I Can't Sell Your House Because You're Not Ready to Price It Right
A few weeks ago, I was contacted by a seller who received an expired letter from me. He tried selling his home on his own and then used the assistance of an agent. Two different agents to be exact. This is a fabulous listing; one that most agents would kill to have. It is in excess of a million dollars.
Prior to marketing to this seller, I had done my homework. I knew exactly why his home wasn't selling. A combination of price and home staging. (Although, even the worst looking house will sell for the right price.) So when I got the call, I already knew what his problem was.
I have learned from experience to pre-qualify my sellers. There's no reason to meet for a listing appointment if the sellers isn't ready to heed my advice. I initially ask the sellers a few questions upfront about why they want to sell and where they plan to go.
However, in this particular case I already knew the seller. He is the father of a friend. We talked a little bit about the family and how everyone was doing. We talked about his plans for moving and where he was going. It was easy to transition from there into his reason for calling.
His previous agents had many years of experience but couldn't get his home sold. He was frustrated with the whole process and thought maybe I could take him in a new direction.
I asked what his feedback had been from showings. He said, he hadn't really had much in the way of showings and blamed that on poor marketing by the previous agents. I explained that the competition for homes over a million dollars is pretty fierce right now. The home has to be staged to perfection and priced competitively.
The first hurdle--staging. His wife views herself as somewhat of an interior designer so he felt that part was going to be a slam-dunk. Unfortunately, as it often is with sellers who have lots of money, they had collected lots of stuff over the years. Too much stuff. It was clear it would be too big of a job to do without the assistance of a professional home stager. When I asked if he would be open to that, he was a little surprised. But he needs to get the home sold and would consider that recommendation.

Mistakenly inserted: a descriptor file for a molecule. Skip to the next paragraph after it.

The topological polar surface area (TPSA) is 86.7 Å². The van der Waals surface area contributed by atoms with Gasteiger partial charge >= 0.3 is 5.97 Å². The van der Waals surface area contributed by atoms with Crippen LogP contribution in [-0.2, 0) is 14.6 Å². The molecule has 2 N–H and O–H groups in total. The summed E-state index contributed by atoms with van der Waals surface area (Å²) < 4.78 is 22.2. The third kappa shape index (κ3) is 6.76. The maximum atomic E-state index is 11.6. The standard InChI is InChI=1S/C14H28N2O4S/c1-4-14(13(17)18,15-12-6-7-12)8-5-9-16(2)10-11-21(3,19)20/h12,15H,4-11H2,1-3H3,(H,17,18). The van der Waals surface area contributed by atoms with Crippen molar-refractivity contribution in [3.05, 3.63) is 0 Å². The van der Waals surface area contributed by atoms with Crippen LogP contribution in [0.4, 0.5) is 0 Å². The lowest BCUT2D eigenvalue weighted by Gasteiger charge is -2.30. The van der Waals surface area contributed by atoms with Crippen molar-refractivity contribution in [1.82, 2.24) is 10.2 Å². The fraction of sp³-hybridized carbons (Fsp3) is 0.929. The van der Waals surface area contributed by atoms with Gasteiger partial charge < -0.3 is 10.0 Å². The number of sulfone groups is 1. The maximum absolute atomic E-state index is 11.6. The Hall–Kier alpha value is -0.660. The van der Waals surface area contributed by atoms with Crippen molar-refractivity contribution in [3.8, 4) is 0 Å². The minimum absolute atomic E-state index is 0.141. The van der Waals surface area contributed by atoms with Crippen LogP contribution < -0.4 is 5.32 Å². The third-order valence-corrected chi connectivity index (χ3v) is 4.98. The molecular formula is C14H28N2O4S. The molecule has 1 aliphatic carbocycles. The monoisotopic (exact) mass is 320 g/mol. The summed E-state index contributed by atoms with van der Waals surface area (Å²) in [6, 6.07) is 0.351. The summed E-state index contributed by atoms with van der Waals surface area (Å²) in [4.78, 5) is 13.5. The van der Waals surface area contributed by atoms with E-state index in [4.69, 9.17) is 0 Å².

The second hurdle--price. With an excess of million dollar homes lingering on the market, pricing was going to be essential to getting his home sold. I told him after carefully analyzing the competition, he would need to reduce his price if he had hopes of selling his house.
This was not something he was open to. He was adamant that the home was priced properly. I explained that the house had been on the market for over a year with very few showings, suggesting that the house was not priced correctly.
"How much of a price reduction are we talking about here?" The next words were difficult for him to hear, "At least, $400,000." He said he liked much of what I had to say and thought the way I was going to market the home could possibly get it sold but he wanted to stay firm on his price.
He then asked, "When can you come out to sign the paperwork?" I almost couldn't believe the next words out of my mouth, "I'm sorry, Mr. Seller, but I won't be listing your home."
"What?" his response.
"In all fairness to you, I can't take a listing on a home I don't believe will sell. If you insist on pricing it that high, I can't help you. No amount of marketing in the world will help sell an over-priced listing. I know this from past experience. Buyers will only pay what they believe your home is worth and the comparable sales suggest that you are priced too high."
He once again stated he would still like me to sell his house but it would have to be listed at his price. I thanked him for the opportunity and said that I would have to respectfully decline. I did wish him well and said if he would like to discuss this again in the future to please give me a call.
Several days later, I saw that he had listed it with another agent. There was a minuscule price reduction but certainly not what's necessary to get the home sold.
While this would have been a fabulous listing, the comparable sales are telling me it's not priced to sell. I want to sell the homes I list, the only way I can do that is if the sellers are willing to price their homes appropriately. When sellers are willing to do that, I can help them.
I'm sorry, Mr. Seller, I can't sell your house because you're not ready to price it right.
Update May 2016: Since August 2011, this home has been listed nine times with a beginning price of $1,790,000. It is now listed at $1,360,000. The price I suggested back in March 2012. Unfortunately, no staging was ever completed on this home. I suspect there will be several more price reductions before it sells.